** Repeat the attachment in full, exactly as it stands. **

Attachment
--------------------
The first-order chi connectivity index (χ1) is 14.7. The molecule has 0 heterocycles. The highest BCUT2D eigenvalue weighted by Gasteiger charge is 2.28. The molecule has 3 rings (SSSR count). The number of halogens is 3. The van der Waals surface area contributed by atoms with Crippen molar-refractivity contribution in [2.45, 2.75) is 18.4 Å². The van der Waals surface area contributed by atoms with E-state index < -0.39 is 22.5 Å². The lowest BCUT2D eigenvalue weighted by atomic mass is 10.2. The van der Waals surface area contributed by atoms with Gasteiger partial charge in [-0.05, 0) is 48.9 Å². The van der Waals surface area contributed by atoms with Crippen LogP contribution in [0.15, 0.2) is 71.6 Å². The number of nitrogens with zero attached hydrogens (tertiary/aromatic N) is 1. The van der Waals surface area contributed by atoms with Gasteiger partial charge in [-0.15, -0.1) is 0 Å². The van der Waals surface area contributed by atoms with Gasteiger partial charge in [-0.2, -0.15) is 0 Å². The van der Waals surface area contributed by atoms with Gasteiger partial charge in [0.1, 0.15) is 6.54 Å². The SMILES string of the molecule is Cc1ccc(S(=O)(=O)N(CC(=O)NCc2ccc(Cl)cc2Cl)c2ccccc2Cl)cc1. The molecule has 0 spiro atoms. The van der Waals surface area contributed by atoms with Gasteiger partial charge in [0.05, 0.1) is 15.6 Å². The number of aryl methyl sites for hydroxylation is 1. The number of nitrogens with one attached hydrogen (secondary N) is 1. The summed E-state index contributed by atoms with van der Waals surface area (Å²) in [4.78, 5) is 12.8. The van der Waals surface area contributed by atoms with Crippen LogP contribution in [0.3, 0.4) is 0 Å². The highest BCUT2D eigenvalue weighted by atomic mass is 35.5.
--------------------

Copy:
The first-order chi connectivity index (χ1) is 14.7. The molecule has 0 heterocycles. The highest BCUT2D eigenvalue weighted by Gasteiger charge is 2.28. The molecule has 3 rings (SSSR count). The number of halogens is 3. The van der Waals surface area contributed by atoms with Crippen molar-refractivity contribution in [2.45, 2.75) is 18.4 Å². The van der Waals surface area contributed by atoms with E-state index < -0.39 is 22.5 Å². The lowest BCUT2D eigenvalue weighted by atomic mass is 10.2. The van der Waals surface area contributed by atoms with Gasteiger partial charge in [-0.05, 0) is 48.9 Å². The van der Waals surface area contributed by atoms with Crippen LogP contribution in [0.15, 0.2) is 71.6 Å². The number of nitrogens with zero attached hydrogens (tertiary/aromatic N) is 1. The van der Waals surface area contributed by atoms with Gasteiger partial charge in [-0.15, -0.1) is 0 Å². The van der Waals surface area contributed by atoms with Gasteiger partial charge in [-0.2, -0.15) is 0 Å². The van der Waals surface area contributed by atoms with Gasteiger partial charge in [0.1, 0.15) is 6.54 Å². The SMILES string of the molecule is Cc1ccc(S(=O)(=O)N(CC(=O)NCc2ccc(Cl)cc2Cl)c2ccccc2Cl)cc1. The molecule has 0 spiro atoms. The van der Waals surface area contributed by atoms with Gasteiger partial charge in [0.05, 0.1) is 15.6 Å². The number of aryl methyl sites for hydroxylation is 1. The number of nitrogens with one attached hydrogen (secondary N) is 1. The summed E-state index contributed by atoms with van der Waals surface area (Å²) in [4.78, 5) is 12.8. The van der Waals surface area contributed by atoms with Crippen LogP contribution in [0.3, 0.4) is 0 Å². The highest BCUT2D eigenvalue weighted by atomic mass is 35.5.